Now that the NFLPA and the NFL have had their annual meetings to vent about the other side and their tactics, we are at the same place we were when talks broke off on March 11th.
The NFL wants to negotiate/mediate more with the union. The NFLPA says they are no longer a union and the NFL can talk to their lawyers, which they won’t, since they don’t believe the NFLPA is not still a union. Confused?
Well, for some clarity, let’s go to the lawsuit (yes, I said that). In advance of the April 6th Preliminary Injunction (PI) hearing where the Players will attempt to enjoin (stop) the lockout, the NFL submitted their supporting brief on Monday.
Here’s a primer on the NFL’s argument to deny the Players the PI:
What are the NFL’s main arguments?
1. The National Labor Relations Board (NLRB) must resolve the NFL’s unfair labor practice charge prior to the U.S. District Court in Minnesota (the Court) making a ruling;
2. The Players do not meet the legal standard for the issuance of a preliminary injunction; and
3. The Norris-LaGuardia Act (the Act) prevents the U.S. District Court in Minnesota (the Court) from issuing an injunction to block either lockouts or strikes in cases arising from labor disputes, as here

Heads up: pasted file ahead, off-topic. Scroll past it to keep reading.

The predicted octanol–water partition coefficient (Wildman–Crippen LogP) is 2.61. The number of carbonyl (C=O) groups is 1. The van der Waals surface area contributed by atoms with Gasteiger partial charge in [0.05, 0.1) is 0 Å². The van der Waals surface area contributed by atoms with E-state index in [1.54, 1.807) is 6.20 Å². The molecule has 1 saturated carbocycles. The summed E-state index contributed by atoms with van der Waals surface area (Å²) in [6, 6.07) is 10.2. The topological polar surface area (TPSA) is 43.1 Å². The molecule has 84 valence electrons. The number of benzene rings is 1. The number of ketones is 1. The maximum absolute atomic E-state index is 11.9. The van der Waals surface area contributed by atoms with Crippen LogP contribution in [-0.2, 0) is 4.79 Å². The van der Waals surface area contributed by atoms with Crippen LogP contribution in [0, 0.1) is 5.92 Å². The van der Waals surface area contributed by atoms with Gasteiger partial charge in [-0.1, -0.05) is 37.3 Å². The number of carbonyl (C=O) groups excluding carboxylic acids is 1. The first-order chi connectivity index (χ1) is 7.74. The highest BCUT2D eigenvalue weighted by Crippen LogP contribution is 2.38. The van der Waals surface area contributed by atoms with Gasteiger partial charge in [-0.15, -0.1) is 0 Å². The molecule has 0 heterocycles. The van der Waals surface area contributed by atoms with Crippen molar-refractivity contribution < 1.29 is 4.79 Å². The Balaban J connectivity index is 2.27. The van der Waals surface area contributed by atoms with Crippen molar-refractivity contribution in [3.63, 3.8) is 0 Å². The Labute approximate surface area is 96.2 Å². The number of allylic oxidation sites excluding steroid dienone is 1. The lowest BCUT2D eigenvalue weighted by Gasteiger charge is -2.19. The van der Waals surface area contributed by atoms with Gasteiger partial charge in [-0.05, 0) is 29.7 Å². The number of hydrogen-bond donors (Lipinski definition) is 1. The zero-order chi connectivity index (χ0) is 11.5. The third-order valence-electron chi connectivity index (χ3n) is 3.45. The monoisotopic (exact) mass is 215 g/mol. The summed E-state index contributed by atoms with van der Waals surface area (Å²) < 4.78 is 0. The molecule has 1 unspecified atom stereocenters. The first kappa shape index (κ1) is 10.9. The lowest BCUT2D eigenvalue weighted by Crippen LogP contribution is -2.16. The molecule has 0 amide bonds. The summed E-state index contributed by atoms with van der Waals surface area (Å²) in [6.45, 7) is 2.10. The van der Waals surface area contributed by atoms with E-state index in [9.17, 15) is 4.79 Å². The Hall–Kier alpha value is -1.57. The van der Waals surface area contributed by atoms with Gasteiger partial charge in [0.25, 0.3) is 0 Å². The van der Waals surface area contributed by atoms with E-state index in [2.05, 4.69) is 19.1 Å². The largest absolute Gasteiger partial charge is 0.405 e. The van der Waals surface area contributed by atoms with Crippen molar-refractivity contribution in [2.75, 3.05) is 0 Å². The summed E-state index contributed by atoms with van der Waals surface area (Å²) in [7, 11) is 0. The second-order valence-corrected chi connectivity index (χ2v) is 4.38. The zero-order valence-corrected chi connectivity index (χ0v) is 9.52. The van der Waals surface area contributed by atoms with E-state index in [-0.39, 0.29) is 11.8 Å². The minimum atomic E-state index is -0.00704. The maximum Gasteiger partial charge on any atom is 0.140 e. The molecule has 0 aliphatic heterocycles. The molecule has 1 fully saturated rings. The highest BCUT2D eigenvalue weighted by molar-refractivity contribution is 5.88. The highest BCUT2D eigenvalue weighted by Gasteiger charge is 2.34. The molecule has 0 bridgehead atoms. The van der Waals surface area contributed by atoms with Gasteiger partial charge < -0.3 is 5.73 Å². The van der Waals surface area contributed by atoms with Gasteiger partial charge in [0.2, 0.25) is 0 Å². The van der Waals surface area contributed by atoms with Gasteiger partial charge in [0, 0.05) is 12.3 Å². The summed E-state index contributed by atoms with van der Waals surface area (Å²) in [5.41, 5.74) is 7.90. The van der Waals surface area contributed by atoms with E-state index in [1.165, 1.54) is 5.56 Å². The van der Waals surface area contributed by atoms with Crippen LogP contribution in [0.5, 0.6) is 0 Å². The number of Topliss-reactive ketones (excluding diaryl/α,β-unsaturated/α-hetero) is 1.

What does this mean?
One argument is jurisdictional, arguing the case should be in front of the NLRB rather than the Court. The other argument is procedural, as the NFL argues that the NFLPA’s decertification was a “flip of a switch” that cannot immediately turn valid and legal collective bargaining tools — such as the lockout — into an instant antitrust violation.
Key issue: Court or NLRB?
The NFL claims that the unfair labor practice charge it filed with the NLRB on February 14, and amended last week, is a pending matter whose resolution is needed before Brady v. NFL can proceed. The NLRB will determine whether the NFLPA’s decertification was made in good faith or done for purely tactical reasons.
The NFL is asking the Court to defer to the NLRB, which has substantial specialized knowledge and expertise in labor matters.
The NFL also argues about incompatible results. If the Court were to block the lockout, what happens if the NLRB later determines that the NFLPA’s decertification was illegitimate? Whose ruling takes precedence? Arguably, the possibility of contradictory results would present a legal challenge.
Decertification a legal strategy, not in good faith
The NFL points out the past as instructive on the NFLPA’s present strategy.
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